WELLINGORE HALL

Wellingore Hall (Geograph)
Wellingore Hall, Lincolnshire (Geograph)


Built 1760
Offices and apartments
Grade II* listed

The buildings are constructed of limestone ashlar with slate roofs. Many ashlar moulded stacks. Plinth, first floor band and moulded cornice with coped parapet. Central block, 5-bay, 3-storey including basement, piano nobile and mezzanine floors. Slightly projecting central 3 bays crowned with a pediment. The gates, gate piers and wall to Wellingore Hall are the subject of a separate listing. They date from around 1770 and around 1830, and are constructed of limestone rubble and ashlar. (Historic England)

Wellingore Hall was built around 1760 by Christopher Nevile (1743-1829), a Colonel of the South Battalion of Lincolnshire Militia. He was descended from one of the most powerful barons amongst ancient chivalry of England. The construction of Wellingore Hall meant that the Nevile’s abandoned their ancestral home at Auborn House and made the short journey across Lincolnshire.

The house passed to his son Colonel Christopher Henry Nevile Noel (1774-1838). The family name of Noel was added on the demise of the Hon Thomas Noel of Walcot, near Stamford, and after his mother Lady Sophia Noel, sister of the last Earl of Gainsborough. He had been Lieutenant Colonel of the Rutland Fencibles, formed by Colonel, Sir Gerard Noel of Exton Park.

He made a number of lateral extensions to Wellingore Hall around 1800.

Wellingore Hall (Sarah Riley Photography)
Wellingore Hall (Sarah Riley Photography)

Christopher Henry Nevile Noel died childless and Wellingore Hall was inherited by his nephew, Henry Nevile (1808-1861), the son of the Rev. Henry William Nevile, the Rector of Cottesmore.

Henry spent most of his time at Walcot Hall and married Ellen, the daughter of the Rev. C Bryan of Woolastone in Gloucestershire, in 1847. He was educated at Harrow, was a Magistrate and Deputy Lieutenant for the counties of Northampton and Lincoln, and spent time in the Dragoon Guards. In 1861 he left Walcot with his wife intending to visit Italy but decided to spend time visiting Switzerland and France. They were on their way home when Henry became ill with rheumatism of the heart and died in Paris.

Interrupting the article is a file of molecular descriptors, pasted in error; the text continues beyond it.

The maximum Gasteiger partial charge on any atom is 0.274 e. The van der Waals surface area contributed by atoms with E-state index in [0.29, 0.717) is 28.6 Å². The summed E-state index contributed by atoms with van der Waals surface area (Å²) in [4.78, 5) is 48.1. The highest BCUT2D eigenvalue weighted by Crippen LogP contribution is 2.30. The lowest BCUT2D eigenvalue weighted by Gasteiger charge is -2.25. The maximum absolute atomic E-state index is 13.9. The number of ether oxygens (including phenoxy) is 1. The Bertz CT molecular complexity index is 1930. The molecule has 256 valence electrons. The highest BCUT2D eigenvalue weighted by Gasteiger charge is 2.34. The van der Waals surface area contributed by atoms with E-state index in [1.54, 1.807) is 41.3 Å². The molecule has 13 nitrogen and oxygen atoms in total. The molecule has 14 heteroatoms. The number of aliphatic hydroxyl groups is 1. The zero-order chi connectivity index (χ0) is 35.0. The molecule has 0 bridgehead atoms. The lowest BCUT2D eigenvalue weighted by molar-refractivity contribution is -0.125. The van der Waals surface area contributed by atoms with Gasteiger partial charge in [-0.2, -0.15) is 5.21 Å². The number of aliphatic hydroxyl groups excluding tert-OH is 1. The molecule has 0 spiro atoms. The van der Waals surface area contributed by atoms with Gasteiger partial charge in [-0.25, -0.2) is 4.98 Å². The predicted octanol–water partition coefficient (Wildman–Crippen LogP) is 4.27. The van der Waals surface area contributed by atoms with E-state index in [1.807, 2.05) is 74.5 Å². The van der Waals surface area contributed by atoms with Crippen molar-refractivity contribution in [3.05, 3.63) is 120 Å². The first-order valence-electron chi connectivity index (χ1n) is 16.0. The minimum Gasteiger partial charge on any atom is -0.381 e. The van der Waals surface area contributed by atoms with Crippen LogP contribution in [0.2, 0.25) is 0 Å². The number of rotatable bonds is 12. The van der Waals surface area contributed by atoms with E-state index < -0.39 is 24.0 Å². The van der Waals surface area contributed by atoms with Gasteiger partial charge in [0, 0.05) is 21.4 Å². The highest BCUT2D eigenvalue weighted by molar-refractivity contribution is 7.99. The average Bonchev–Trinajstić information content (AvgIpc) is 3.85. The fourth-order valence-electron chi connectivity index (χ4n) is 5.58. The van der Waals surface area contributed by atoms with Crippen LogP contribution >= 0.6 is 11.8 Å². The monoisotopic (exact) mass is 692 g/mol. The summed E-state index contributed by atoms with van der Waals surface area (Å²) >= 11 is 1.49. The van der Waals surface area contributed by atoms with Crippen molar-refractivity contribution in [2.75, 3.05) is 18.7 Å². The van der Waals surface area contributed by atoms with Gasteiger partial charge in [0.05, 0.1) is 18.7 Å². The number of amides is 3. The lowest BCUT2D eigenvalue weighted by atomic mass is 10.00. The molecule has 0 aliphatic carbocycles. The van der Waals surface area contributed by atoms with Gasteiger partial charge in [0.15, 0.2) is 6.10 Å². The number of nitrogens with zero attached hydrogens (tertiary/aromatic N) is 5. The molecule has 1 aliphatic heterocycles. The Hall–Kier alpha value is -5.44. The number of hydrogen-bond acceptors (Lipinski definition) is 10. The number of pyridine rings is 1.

Wellingore Hall passed to his only son, Ralph Henry Christopher Nevile (1850-1911) who made the house the family seat. He married Mildred Frances, daughter of Mr Charles Robert Scott- Murray of Danesfield, Buckinghamshire, in 1871, with whom he had four sons and three daughters.

Ralph had been educated at Eton and King’s College and went on to become a J.P. for Kesteven and High Sheriff of Lincolnshire in 1883. He was a keen chemist, well known in the engineering world, and invented and perfected many early electrical devices.

In 1876 he employed John MacVicar Anderson (1835-1915), the Scottish architect, to remodel Wellingore Hall.

Around 1882 Ralph built a Roman Catholic Chapel, dedicated to St Augustine, attached to the hall. It cost £7,000 to build but two years later it was destroyed in a mysterious fire and rebuilt in 1885.

Wellingore Hall Chapel (Geograph)
Roman Catholic Church of St Augustine, Wellingore Hall (Geograph)

For reasons unknown Ralph spent some time away from Wellingore Hall between 1891 to around 1899. It is possible that Ralph took his family to Crown Lea in Malvern but the Nevile’s retained a presence at the house. For the duration the house became an agricultural college under the supervision of Mr Frank Gray M.A. who relocated his school from Aldercar Hall in Derbyshire.

Wellingore Agricultural College housed about 30 boys between the ages of 15 and 20. It prided itself for taking a more liberal view to education and allowed pupils to ride, keep dogs and even permitted older boys to smoke. One famous student was Philip Henry George Gosse (1879-1959), the son of Sir Edmund William Gosse, who went on to become a General Practitioner and writer on natural history.

Wellingore Hall (British Newspaper Archive)
1898 newspaper advertisement for Wellingore Agricultural College (British Newspaper Archive)

By 1902 it appears the Nevile family had resumed control at Wellingore Hall. However, tragedy struck when his wife Mildred died in a car accident in 1908. Ralph remained at the house another three years until a long illness ended in his death in 1911.